Max's Output

Managing Indexes in Cassandra using Async Triggers

with 6 comments

[This post is written by Maxim Grinev and Martin Hentschel]

Suppose you are building a Cassandra application and you want to speed up your queries via indexing. Cassandra does not support secondary indexes at first, but storing redundant data (in a different layout) will give you the same effect. The main drawback is that your application (the code that writes to the DB) needs to take care of managing the index. Every time you write to the DB, you also need to maintain your index. This will notably slow down the response time of any user of your web application.

In Figure 1 whenever a user request forces a write to the database (Step 1), the application also updates the index. At least two operations to the database layer are needed, the response time of this request increases. The advantage of this approach is that your index is always in sync with the data. Any query to the index will see the latest result (Step 2).

Figure 1: Application inserts data and builds index in one step.

We recently proposed an extension to Cassandra, which we call Async triggers. An Async trigger will listen on a column family inside Cassandra. Whenever a modification to this column family is made, the trigger will be scheduled for an asynchronous execution. In our case, the logic to build and maintain the index shifts from the application to the trigger. This means the application has less work to do and can return faster. The response time of a user request will be reduced.

In Figure 2 a write to the database (Step 1) will return as soon as the write is finished. An Asynch trigger is scheduled to update the index. This trigger will run some time after the response to the client. This also means that for a short period of time, the data and the index will be out of sync (i.e. inconsistent). A query to the index (Step 2) might now always see the latest results. We believe that this is acceptable for many web applications. For example in Twitter it is totally fine if a search ignores tweets that have been posted less than a second ago.

Figure 2: An Asynch trigger maintains the index.

Of course you may get similar good response times using other architectures. For example if you explicitly use queues to separate writes to the database and maintenance of indexes. We are currently doing research on advantages and disadvantages of Async triggers with respect to such architectures.

Example: Index users by name

Here is a concrete example of how to index a user database not only by user id, but also by name (a secondary index). Figure 3 shows a possible layout of column families in Cassandra. The first column family “Users” stores data about users. Each row is naturally indexed by its row key (in our case it is the user id). The second column family “Index” stores redundant data to quickly retrieve users by their name. For example if you want to look up the name “Sue”, you will find two users with ids 2 and 4.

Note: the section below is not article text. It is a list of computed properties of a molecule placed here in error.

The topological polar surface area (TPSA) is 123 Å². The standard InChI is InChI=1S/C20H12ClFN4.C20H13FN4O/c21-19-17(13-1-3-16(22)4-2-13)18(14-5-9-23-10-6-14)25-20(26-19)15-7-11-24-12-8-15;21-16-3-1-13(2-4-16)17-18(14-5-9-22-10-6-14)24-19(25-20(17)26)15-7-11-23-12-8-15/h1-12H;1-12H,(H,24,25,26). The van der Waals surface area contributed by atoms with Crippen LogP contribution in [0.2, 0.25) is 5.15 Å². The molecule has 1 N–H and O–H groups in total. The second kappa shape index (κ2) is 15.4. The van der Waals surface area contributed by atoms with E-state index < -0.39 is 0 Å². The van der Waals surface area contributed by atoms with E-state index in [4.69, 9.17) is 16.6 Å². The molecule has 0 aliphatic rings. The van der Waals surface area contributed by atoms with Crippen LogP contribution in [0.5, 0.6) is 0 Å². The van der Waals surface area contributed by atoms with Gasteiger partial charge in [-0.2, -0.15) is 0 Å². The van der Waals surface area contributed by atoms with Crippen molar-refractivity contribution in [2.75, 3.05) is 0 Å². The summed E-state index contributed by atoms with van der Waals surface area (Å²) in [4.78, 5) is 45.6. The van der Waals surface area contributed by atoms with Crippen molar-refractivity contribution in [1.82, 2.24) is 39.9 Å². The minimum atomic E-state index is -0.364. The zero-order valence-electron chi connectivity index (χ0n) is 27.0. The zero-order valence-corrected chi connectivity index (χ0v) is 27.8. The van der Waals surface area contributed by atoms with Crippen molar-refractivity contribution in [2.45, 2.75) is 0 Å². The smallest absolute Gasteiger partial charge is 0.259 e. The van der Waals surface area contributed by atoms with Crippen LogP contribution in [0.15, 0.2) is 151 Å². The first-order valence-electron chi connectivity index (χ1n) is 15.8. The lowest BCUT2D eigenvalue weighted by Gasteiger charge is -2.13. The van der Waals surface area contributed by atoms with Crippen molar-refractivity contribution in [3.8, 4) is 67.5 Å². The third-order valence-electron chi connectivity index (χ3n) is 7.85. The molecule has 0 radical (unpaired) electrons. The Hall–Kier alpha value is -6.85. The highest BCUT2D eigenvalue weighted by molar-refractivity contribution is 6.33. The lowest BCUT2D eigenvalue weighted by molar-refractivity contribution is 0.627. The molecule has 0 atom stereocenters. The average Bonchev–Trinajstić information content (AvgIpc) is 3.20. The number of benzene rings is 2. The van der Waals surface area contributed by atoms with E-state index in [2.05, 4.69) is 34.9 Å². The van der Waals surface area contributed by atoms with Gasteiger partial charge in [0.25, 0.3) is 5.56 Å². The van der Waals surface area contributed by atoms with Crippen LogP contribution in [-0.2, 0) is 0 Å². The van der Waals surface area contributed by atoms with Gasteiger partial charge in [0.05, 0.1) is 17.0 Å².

Figure 3: Database layout storing users by id and name.

Using an Async trigger to update the index whenever there is a write to the users column family works involves two steps. First, we need to implement the trigger and second, we need to specify the column family that the trigger will listen on.

To implement a trigger we will implement the execute method of the ITrigger interface. First, we connect to the local Cassandra instance. The trigger will execute within Cassadra, no network overhead is involved. Then we will get the user name of the user that has just been inserted (or modified). The user id is provided by the key parameter. We can insert this user id into the respective user name row. (Note that I have removed any exception handling or null checks for ease of reading.)

public class UpdateIndex implements ITrigger
{
    public void execute(byte[] key, ColumnFamily cf)
    {
        // connect to local Cassandra instance
        CassandraServer client = new CassandraServer();
        client.set_keyspace("TriggerExample");

        // get user name
        byte[] userName = cf.getColumn("name".getBytes()).value();

        // insert the user id into the index
        ColumnParent parent = new ColumnParent("Index");
        byte[] userId = key;
        long timestamp = System.currentTimeMillis();
        Column indexedValueColumn = new Column(userId,
                 "1".getBytes(), new Clock(timestamp));
        client.insert(userName, parent, indexedValueColumn, ConsistencyLevel.ONE);
    }
}

It remains to specify that this trigger should listen on the “Users” column family. The following entry needs to be added to the cassandra.yaml file.

triggers:
    - name: UpdateIndex
      keyspace: TriggerExample
      column_family: Users
      implementation: UpdateIndex

That’s it. The complete example source code along with appropriate scripts to run our example can be found in the directory contrib/trigger_example.

Currently our extension to Cassandra is under submission. In order to try Async triggers and this example, find the patch here: https://issues.apache.org/jira/browse/CASSANDRA-1311

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Written by maxgrinev

July 23, 2010 at 3:23 pm

Posted in Cassandra

6 Responses

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  1. Absolutely great!

    Augi

    August 5, 2010 at 5:29 pm

  2. Very helpful.

    Frank LoVecchio

    September 13, 2010 at 4:35 pm

  3. Very interesting – I wonder about the locality of the execution of the trigger – will it run on a host that has the modified data? Does it run in the same JVM?

    Henrik Lindberg

    July 12, 2011 at 3:57 pm

  4. Exxcellent way of telling, and pleasant article to obtain facts
    concerning my presentation subject, which i am going tto convey in academy.

    Max Detox Blend

    September 14, 2013 at 5:23 am


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